An Illawarra tenants’ advocate insists that eliminating “no-grounds” evictions is needed to ensure greater security for renters.
Housing advocates, renters and decision-makers visited NSW Parliament earlier this week.
Proposed changes to rental laws contained in the Residential Tenancies Act were due to be debated on Wednesday.
Advocates say while there are positive changes in the bill, the proposed reforms will keep “unfair” no-grounds evictions in place in NSW.
A periodic (continuing) agreement is a tenancy for an indefinite period.
A tenant automatically moves to a periodic agreement when a fixed term agreement ends, if the tenant remains and no new agreement is signed.
Illawarra and South Coast Tenants Services team leader Warren Wheeler said during a periodic agreement, a landlord can issue a ‘no-grounds’ notice at any time, without having to state a reason.
“Also, towards the end of the fixed term, a landlord can issue a 30-day notice without having to state a reason, other than the lease has come to an end,” he said.
Mr Wheeler said many of the proposed legislative changes were positive – such as limiting rent increases to once per 12-month period, and providing clarity regarding minor alterations to properties – but no-grounds notices needed to be removed.
“Until that happens, renters in NSW, whatever rights they’re afforded are going to be undermined by the risk of being kicked out on a whim, without having any reason,” he told the Mercury.
“What we see on a daily basis is tenants calling us with concerns about landlords not doing repairs, landlords accessing without notice, or acting in an intimidating way.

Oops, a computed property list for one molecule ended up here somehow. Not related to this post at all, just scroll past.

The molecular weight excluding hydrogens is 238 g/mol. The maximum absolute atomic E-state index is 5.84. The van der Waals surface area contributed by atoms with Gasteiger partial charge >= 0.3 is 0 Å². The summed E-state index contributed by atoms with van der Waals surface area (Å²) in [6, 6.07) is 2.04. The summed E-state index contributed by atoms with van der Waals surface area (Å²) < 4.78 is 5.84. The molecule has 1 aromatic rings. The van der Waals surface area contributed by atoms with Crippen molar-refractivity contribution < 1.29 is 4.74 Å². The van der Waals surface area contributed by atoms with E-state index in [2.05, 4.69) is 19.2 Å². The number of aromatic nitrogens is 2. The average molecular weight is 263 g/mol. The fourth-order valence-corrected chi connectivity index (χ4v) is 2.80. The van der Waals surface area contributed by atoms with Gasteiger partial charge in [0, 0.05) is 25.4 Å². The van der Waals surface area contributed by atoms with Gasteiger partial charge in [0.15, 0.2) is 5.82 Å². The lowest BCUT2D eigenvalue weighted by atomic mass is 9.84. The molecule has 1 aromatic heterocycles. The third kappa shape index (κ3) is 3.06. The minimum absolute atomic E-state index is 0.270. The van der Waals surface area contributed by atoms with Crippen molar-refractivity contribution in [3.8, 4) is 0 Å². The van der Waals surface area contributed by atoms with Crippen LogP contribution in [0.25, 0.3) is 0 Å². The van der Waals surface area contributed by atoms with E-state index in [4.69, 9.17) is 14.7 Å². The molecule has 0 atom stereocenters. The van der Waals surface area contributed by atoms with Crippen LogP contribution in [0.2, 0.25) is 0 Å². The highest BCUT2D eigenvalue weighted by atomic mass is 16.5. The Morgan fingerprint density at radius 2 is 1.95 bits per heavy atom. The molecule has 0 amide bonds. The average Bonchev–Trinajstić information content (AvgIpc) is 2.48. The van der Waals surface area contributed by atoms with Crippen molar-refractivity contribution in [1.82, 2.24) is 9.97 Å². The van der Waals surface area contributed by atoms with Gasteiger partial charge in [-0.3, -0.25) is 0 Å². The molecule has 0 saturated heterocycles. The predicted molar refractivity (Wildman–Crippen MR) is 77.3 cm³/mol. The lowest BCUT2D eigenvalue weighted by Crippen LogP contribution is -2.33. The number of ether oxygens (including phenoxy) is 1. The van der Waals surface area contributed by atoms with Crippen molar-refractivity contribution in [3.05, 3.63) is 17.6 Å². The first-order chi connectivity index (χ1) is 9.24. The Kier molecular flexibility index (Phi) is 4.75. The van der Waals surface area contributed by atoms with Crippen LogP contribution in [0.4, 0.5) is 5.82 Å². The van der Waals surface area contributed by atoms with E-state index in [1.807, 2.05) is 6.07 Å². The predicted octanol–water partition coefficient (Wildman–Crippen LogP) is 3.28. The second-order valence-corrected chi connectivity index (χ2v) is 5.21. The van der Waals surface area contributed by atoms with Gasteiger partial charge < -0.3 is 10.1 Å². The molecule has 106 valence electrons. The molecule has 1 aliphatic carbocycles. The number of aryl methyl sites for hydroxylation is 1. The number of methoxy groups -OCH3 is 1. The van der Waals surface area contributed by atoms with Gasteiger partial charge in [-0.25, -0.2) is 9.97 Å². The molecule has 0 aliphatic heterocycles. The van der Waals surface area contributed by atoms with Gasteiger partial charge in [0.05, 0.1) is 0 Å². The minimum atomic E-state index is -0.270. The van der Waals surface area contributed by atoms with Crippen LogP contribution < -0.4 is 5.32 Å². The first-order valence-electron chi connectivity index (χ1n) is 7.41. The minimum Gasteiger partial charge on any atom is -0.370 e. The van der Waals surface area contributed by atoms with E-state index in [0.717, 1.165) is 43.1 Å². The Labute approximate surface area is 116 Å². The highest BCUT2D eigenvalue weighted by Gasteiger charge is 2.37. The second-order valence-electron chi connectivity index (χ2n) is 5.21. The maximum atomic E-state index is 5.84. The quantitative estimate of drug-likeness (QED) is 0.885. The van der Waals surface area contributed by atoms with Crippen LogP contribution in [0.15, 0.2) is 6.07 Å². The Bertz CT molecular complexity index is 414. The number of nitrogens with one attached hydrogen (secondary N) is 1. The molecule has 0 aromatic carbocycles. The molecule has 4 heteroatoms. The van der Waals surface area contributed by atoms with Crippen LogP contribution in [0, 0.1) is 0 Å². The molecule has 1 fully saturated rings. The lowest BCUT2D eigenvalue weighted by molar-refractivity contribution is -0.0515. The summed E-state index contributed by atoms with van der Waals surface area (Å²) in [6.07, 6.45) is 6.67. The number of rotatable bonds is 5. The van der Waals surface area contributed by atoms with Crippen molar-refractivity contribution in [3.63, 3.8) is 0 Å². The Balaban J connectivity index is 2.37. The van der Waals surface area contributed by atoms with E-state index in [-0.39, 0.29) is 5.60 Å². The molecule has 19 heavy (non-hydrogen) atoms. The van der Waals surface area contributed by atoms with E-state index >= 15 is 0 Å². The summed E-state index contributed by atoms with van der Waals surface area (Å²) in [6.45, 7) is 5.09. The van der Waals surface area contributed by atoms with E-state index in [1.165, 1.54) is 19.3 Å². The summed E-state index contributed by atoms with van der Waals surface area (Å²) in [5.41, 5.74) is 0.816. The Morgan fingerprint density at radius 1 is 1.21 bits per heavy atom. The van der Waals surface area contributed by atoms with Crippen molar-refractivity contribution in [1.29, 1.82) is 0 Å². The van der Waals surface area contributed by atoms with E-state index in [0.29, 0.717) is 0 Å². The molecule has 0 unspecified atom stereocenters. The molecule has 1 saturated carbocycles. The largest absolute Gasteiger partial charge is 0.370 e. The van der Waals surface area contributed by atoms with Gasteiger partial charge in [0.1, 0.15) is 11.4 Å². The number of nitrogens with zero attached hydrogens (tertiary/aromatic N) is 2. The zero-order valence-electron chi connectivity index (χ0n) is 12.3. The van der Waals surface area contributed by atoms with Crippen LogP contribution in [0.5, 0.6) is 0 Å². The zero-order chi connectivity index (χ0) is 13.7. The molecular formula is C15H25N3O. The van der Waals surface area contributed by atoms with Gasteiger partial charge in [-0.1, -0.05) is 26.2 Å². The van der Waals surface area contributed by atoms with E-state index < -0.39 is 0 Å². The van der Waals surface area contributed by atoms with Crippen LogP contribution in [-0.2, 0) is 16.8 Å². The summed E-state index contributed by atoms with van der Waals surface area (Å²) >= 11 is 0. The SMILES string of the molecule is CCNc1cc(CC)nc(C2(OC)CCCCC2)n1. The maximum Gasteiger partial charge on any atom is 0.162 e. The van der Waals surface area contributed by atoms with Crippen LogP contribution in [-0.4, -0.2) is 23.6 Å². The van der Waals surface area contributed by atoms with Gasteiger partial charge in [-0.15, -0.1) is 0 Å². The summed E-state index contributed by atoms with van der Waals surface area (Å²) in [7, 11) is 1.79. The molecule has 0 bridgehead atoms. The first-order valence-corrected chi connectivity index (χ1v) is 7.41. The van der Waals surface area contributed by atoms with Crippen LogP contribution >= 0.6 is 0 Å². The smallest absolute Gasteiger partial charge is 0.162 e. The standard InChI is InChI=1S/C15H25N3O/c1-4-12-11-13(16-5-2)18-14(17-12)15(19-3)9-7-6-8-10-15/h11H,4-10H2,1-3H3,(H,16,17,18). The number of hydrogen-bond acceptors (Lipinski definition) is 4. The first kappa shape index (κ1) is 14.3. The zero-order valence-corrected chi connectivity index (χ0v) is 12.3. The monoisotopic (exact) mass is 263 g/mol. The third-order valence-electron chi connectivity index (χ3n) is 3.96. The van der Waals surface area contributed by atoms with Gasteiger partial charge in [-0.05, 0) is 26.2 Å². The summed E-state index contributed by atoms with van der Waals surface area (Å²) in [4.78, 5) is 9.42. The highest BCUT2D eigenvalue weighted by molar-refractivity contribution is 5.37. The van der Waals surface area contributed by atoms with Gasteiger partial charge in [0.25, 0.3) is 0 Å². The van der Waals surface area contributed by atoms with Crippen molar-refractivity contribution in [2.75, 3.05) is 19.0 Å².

“We tell them what the law says and how they can assert their rights in those areas, but we also have to tell them that in response, the landlord may issue one of these notices.
“And they are very difficult to challenge and defend.”
Mr Wheeler said the reforms were mostly positive, “but until that is fixed, it doesn’t really matter what they do with the legislation”.
“You can give tenants all the rights in the world, (but) they’re going to be undermined by that one provision.”
Wednesday’s event was co-ordinated by the NSW Make Renting Fair and national Everybody’s Home campaigns.
An open letter from 46 housing scholars was formally launched at the event, declaring that no-grounds evictions are the most serious problem for renters in NSW, and the failure of the government to address this problem is a “missed opportunity”.
Everybody’s Home spokesperson Katherine McKernan said they were calling on NSW politicians to make renting fair in NSW, "with the right for everyone in NSW to a home, whether they own it or not".
“These changes are like putting the cherry and icing on a cake that hasn’t finished cooking yet,” Leo Patterson Ross, Make Renting Fair spokesperson said.
We need to get the fundamentals right in order for the system to be fair for everybody.
“We need better protections against unfair evictions.”